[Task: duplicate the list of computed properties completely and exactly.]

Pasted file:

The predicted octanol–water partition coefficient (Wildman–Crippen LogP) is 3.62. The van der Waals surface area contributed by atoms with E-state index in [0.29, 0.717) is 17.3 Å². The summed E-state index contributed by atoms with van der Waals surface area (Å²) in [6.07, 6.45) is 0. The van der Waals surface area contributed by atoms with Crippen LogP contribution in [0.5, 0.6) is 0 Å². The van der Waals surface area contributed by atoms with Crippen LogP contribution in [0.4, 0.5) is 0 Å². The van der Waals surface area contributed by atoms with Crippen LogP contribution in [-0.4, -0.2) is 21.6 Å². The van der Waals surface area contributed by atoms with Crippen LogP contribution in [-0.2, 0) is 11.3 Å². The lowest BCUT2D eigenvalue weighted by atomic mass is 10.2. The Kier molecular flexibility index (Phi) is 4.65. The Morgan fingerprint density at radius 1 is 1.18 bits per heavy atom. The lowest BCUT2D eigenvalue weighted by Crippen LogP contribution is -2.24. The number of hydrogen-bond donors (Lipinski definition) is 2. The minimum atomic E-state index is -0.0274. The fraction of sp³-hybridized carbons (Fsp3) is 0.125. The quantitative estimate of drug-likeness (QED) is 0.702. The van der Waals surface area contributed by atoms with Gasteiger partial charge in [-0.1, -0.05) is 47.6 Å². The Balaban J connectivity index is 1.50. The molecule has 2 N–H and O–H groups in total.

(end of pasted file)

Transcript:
The predicted octanol–water partition coefficient (Wildman–Crippen LogP) is 3.62. The van der Waals surface area contributed by atoms with E-state index in [0.29, 0.717) is 17.3 Å². The summed E-state index contributed by atoms with van der Waals surface area (Å²) in [6.07, 6.45) is 0. The van der Waals surface area contributed by atoms with Crippen LogP contribution in [0.5, 0.6) is 0 Å². The van der Waals surface area contributed by atoms with Crippen LogP contribution in [0.4, 0.5) is 0 Å². The van der Waals surface area contributed by atoms with Crippen LogP contribution in [-0.4, -0.2) is 21.6 Å². The van der Waals surface area contributed by atoms with Crippen LogP contribution in [-0.2, 0) is 11.3 Å². The lowest BCUT2D eigenvalue weighted by atomic mass is 10.2. The Kier molecular flexibility index (Phi) is 4.65. The Morgan fingerprint density at radius 1 is 1.18 bits per heavy atom. The lowest BCUT2D eigenvalue weighted by Crippen LogP contribution is -2.24. The number of hydrogen-bond donors (Lipinski definition) is 2. The minimum atomic E-state index is -0.0274. The fraction of sp³-hybridized carbons (Fsp3) is 0.125. The quantitative estimate of drug-likeness (QED) is 0.702. The van der Waals surface area contributed by atoms with Gasteiger partial charge in [-0.1, -0.05) is 47.6 Å². The Balaban J connectivity index is 1.50. The molecule has 2 N–H and O–H groups in total.